When the coronavirus pandemic sent shares plunging, you didn’t have to be a professional investor to spot a buying opportunity. In fact, it might be better if you weren’t.
The can’t-miss rise of equity markets around Asia is fueling the explosion of interest among retail investors in the region, mirroring their exuberance worldwide. Millions of investors who had never so much as opened a trading account before have been piling into the market.
Just as the pandemic led bored Americans to make the Robinhood investing app a household name, it’s the amateurs who have helped to lift equities from India to Thailand despite some of the worst macroeconomic fundamentals in memory. But it’s also giving professionals pause — what happens when these investors are no longer around?
“If everyone is going into the same name and something happens, those names are likely to be sold off quite aggressively,” said Catherine Yeung, Fidelity International’s investment director. “I think we just need to be wary that market seems a bit complacent at the moment.”
In Japan, the Tokyo Stock Exchange Mothers Index, which hosts many tech start-up listings, has soared throughout the pandemic: Buying the dip on almost any small-cap stock would make money. All but seven of the 320 companies on the board have gained since April’s start, from vaccine hopeful AnGes Inc., up 228 percent, to Precision System Science Co., which is developing a virus test and has added more than 509 percent.
“If there’s a report on TV about a coronavirus-related stock that’s going up, they can just buy it the next day and make profit,” said Naoki Murakami, a long-time Japanese day-trader. He points to “simple” bets by amateur investors on stocks such as AnGes or Avigan maker Fujifilm Holdings Corp.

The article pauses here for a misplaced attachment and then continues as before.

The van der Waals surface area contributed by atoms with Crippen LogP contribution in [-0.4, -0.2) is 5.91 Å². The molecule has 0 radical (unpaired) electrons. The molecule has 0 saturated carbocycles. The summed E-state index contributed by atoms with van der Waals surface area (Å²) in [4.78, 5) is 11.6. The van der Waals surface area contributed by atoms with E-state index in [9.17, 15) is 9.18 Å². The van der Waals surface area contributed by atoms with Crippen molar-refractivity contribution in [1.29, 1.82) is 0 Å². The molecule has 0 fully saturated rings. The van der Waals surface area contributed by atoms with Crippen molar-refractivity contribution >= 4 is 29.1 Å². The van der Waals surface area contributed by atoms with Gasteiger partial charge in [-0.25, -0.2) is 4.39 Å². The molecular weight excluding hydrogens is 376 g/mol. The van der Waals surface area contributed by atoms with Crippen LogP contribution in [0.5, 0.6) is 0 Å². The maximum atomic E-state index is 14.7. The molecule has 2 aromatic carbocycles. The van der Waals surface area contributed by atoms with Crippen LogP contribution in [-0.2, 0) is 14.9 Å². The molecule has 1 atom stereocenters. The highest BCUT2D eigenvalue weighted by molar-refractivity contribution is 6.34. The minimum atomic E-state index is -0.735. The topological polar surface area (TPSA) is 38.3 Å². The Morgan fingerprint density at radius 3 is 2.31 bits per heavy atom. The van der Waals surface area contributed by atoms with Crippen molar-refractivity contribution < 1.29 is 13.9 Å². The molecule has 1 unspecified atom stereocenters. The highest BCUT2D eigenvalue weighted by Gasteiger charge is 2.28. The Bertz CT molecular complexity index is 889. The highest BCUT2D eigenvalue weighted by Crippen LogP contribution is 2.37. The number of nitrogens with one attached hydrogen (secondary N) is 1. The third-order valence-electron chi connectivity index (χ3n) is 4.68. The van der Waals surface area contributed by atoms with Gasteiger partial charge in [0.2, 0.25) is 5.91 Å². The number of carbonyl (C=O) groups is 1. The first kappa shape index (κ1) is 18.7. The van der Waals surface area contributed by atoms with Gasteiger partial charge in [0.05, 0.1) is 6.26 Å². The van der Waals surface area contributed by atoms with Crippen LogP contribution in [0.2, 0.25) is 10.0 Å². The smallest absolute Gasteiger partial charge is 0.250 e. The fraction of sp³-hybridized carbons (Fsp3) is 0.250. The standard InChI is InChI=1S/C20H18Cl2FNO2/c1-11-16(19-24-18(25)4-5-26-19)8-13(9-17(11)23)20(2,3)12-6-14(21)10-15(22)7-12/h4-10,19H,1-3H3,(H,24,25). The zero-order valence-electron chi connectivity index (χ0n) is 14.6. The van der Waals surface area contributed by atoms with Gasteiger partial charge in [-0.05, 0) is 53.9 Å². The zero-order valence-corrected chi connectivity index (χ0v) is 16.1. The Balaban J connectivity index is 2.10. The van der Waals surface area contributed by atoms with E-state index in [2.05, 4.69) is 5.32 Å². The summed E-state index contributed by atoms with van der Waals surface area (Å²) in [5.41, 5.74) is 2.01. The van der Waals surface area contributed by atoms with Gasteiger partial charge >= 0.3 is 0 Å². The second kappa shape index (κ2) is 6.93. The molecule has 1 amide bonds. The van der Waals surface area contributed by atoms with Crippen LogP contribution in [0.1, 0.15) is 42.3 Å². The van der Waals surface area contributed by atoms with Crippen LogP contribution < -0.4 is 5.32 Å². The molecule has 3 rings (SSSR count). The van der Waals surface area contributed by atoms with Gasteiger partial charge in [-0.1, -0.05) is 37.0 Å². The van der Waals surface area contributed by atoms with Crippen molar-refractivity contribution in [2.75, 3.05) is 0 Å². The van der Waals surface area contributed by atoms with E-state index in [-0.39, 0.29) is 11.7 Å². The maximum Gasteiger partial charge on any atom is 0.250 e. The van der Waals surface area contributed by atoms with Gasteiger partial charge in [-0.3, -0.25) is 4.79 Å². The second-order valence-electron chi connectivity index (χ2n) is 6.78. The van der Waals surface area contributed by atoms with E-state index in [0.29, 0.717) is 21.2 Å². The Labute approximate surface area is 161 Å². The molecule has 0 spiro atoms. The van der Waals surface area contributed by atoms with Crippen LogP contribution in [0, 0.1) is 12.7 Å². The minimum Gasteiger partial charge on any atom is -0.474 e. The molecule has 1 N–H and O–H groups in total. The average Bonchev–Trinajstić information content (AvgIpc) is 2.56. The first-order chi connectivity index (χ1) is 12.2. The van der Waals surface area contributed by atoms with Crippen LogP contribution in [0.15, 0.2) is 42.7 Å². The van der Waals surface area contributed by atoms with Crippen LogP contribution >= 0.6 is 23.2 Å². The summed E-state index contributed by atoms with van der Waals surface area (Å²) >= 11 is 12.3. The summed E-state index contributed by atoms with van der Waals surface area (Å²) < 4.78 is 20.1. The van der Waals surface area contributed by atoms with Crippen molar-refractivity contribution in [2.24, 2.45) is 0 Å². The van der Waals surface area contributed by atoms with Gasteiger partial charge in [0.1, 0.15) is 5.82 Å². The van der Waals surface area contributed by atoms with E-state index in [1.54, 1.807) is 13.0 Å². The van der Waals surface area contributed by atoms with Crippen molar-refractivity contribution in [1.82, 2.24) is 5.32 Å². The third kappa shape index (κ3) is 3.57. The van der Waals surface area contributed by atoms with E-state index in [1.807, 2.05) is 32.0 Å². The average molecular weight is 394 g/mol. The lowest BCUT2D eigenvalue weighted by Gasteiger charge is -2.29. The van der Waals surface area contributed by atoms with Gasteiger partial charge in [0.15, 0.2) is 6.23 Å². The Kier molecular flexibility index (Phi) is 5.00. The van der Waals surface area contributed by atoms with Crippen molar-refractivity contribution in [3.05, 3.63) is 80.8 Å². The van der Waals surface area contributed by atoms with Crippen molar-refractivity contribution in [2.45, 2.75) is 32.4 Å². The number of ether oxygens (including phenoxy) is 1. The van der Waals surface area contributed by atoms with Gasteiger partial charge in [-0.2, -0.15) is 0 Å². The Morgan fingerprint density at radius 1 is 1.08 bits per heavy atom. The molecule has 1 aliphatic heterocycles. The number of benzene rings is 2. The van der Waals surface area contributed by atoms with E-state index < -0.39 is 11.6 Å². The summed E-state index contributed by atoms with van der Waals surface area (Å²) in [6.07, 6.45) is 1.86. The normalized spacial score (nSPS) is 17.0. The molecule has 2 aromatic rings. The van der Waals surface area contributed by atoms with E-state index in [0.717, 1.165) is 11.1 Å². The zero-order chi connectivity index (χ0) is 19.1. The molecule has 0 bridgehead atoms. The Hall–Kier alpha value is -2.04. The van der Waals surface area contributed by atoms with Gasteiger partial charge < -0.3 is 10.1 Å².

In the U.S., Robinhood and the Reddit forum called r/wallstreetbets have become a dominant force in the market, boosting everything from the stocks of bankrupt companies such as Hertz Global Holdings Inc. to revenue-less start-ups like truck maker Nikola Corp. That pattern has been repeated in Europe with brokerages in Germany, the U.K. and France all reporting a jump in participation by individual investors, fueled by a fear of missing out.
And while the names may be less familiar, the same picture appears across countries in Asia that imposed lockdowns.
Retail investors supported Singapore’s exit from bear market territory. Dividends in the city-state are a draw, “and they are sitting at home, they have nothing to do,” said Aik Hong Ng, deputy head of Phillip Investor Centre, a unit of Phillip Securities Pte. Some are loading up on debt and leverage to buy more shares.
“Almost-global shelter-in-place measures are entrenching digital habits across all aspects of daily life. This includes digitising our investment behavior,” said Clarie Kwa, chief market officer for wealth management advisory firm 360F in Singapore. “Without the normal distractions of life, people actually stop procrastinating and open their first retail accounts, motivated further by their fear of missing a chance to buy low.”